- The Washington Times - Tuesday, August 6, 2019

Health care industry leaders are calling for cybersecurity protections for patients, noting that more than 31 million medical records have been breached this year — a number that is steadily growing.

“It’s really important that providers and payers make sure their systems are secure, because this is incredibly valuable information,” said Jennifer Covich Bordenick, CEO of the eHealth Initiative and Foundation. “And there are a lot of bad actors who would use that information in ways that could harm patients or specific populations or the nation at large.”

Data breaches of health care records have increased since 2010, and are projected to reach a new high this year, said Robert Lord, co-founder and president of Protenus, a health care compliance analytics platform.

More than 31.6 million patient records have been compromised in 285 data breaches between January and June, Protenus found. That number is more than double the number of records exposed during all of 2018, when cyberattackers violated 14.2 million records, the HIPAA Journal reported last week.

Credentials stolen from the American Medical Collection Agency were found on a dark web marketplace after a breach this year. Months after the cyberattack, the agency discovered that its payment web page had been compromised.



While the number of AMCA records exposed is unknown, more than 20 million records were breached, including those of nearly 12 million patients at Quest Diagnostics and almost 8 million at LabCorp in Burlington, North Carolina, the New Jersey Law Journal reported.

Stolen health records can be used for insurance fraud, medical identity theft, medical blackmail, opening financial accounts, fraudulent billing and personal attacks.

“In comparison to sectors such as finance, data for the health field comes from a wider variety of sources, making this data more valuable to criminal organizations,” said John Riggi, senior adviser for cybersecurity and risk for the American Hospital Association. “Bad actors may seek to monetize medical records through lucrative fraud schemes — for instance, false billing.”

For every 300 individuals, there is one privacy violation of health records each month, according to Mr. Lord.

“As we’ve increasingly digitized medical records following the HITECH Act, then we’ve had more attacks over time,” he said.

“We have these incredibly sophisticated systems that are analyzing data in order to develop cures, but we’re not necessarily deploying some of those same artificial intelligence analytic systems to also protect that info,” he said. “So we kind of have this mismatch in how we’re using the data and how we’re protecting the data technologically.”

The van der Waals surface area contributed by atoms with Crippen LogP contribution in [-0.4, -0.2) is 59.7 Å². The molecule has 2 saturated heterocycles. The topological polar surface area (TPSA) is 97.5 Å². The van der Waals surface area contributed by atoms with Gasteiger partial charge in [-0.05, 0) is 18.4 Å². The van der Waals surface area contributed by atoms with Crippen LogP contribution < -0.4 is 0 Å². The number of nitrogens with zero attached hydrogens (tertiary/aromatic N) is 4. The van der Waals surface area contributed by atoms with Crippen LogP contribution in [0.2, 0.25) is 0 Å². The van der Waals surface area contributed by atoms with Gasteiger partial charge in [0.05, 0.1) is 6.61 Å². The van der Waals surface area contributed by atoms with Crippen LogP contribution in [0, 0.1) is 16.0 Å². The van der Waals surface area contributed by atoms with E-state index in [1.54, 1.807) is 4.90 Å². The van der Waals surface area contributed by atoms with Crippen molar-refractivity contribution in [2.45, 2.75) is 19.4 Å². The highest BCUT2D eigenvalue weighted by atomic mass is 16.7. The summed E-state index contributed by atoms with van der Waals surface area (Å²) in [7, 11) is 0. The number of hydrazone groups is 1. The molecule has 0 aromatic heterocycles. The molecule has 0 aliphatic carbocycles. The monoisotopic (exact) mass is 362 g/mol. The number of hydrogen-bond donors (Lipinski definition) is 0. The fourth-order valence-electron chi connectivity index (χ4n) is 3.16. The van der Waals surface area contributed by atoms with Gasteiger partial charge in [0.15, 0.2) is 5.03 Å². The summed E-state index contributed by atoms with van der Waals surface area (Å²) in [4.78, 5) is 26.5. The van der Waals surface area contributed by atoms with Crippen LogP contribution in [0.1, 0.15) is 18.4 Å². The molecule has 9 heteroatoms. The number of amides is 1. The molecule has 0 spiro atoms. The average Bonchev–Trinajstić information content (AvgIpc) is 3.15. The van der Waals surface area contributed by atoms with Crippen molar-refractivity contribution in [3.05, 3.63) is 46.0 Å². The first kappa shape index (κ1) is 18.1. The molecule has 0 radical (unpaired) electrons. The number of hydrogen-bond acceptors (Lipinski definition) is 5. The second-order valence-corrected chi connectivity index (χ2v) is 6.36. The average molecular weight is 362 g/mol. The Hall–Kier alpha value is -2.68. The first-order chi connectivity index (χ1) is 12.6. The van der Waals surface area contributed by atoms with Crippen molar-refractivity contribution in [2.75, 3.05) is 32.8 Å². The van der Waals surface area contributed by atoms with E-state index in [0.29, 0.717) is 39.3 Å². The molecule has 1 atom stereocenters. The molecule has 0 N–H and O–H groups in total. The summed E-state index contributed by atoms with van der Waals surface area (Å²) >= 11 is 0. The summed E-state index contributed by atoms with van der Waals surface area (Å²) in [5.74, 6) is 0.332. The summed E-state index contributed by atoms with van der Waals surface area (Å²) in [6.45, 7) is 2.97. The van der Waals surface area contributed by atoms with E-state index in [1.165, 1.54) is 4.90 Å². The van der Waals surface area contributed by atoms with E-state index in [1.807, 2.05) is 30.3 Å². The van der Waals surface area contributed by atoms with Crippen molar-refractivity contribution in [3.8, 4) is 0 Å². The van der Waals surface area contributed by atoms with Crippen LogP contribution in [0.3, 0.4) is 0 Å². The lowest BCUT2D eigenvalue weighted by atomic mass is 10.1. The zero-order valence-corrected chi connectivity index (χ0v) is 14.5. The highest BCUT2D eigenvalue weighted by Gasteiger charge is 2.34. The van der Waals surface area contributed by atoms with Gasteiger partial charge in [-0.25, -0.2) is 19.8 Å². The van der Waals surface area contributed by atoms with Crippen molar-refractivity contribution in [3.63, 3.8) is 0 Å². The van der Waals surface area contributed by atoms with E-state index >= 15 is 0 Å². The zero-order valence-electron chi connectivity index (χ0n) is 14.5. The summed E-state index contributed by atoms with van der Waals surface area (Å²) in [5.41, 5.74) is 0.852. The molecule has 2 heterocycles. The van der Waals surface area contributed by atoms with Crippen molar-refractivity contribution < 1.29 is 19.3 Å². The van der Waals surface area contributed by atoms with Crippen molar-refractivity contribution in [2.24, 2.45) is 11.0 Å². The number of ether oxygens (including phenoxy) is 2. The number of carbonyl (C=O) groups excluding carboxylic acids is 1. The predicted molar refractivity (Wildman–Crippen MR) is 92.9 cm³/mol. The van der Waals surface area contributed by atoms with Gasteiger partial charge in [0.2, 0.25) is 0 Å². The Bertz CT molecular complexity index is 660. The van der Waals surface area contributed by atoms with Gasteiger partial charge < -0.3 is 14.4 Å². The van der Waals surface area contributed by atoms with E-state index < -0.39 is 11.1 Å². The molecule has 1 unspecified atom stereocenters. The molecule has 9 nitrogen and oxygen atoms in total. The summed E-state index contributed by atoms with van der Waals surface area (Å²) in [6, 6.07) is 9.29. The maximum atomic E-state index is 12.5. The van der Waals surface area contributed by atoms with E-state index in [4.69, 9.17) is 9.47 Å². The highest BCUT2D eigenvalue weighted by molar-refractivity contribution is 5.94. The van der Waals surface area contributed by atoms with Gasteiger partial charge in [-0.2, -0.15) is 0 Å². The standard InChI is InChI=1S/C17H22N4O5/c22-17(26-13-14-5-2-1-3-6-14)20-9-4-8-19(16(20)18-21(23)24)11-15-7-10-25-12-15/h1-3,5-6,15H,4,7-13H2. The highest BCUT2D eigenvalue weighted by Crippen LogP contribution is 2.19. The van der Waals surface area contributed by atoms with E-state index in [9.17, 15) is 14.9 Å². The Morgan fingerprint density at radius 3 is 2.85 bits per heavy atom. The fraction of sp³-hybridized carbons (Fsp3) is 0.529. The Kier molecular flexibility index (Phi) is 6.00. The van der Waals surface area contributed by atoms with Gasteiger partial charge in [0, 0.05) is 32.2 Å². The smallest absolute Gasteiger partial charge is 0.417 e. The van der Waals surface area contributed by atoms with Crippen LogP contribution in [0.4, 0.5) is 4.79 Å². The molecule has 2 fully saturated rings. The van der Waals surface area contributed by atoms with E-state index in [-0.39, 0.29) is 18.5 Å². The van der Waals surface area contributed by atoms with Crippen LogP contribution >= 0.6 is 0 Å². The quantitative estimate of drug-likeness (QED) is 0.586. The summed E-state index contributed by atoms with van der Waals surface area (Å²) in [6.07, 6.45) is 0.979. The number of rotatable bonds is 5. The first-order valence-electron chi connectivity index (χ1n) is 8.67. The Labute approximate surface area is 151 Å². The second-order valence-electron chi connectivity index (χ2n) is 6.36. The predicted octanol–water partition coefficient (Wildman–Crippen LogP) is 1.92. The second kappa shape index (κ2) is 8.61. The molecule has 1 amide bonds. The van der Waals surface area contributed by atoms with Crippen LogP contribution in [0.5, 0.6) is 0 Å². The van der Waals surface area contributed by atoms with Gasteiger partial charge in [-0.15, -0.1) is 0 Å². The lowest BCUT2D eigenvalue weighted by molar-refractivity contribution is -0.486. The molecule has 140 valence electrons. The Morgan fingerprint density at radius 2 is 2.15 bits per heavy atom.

Ms. Covich Bordenick added that the growth and profitability of the biotech industry makes health data valuable, contributing to the continual climb in data breaches. She said investors in biotech and health tech startups need to think about the implications of cross-border investment and data sharing, noting numerous cases of cybersecurity attacks from China.

“Companies globally are involved in economic espionage. And companies that handle patient data are really at a particular greater risk,” she said. “They are taking this data. This is really a space race. Whoever has the most data wins.”

A reason why health data becomes vulnerable is because many people often hand over their information, Ms. Covich Bordenick said. For instance, patients might use third-party apps that are not obliged to follow privacy standards under the Health Insurance Portability and Accountability Act (HIPAA).

“What’s so amazing to me is that so much of this data that we’re trying to protect so carefully, we’re actually giving it away,” she said.

Patients can protect themselves from cyberattacks by understanding how and to whom they grant access to their medical records, reading consent agreements carefully and storing medical records in secure environments, Mr. Riggi said.

Ms. Covich Bordenick pointed out hospitals can do more to train their employees in cybersecurity, such as teaching staff about phishing — fraudulent emails that can give attackers access to private information.

Mr. Lord said health systems should have board-level accountability for cybersecurity and privacy, understand threats across their organizations and invest in privacy and security for patient safety.

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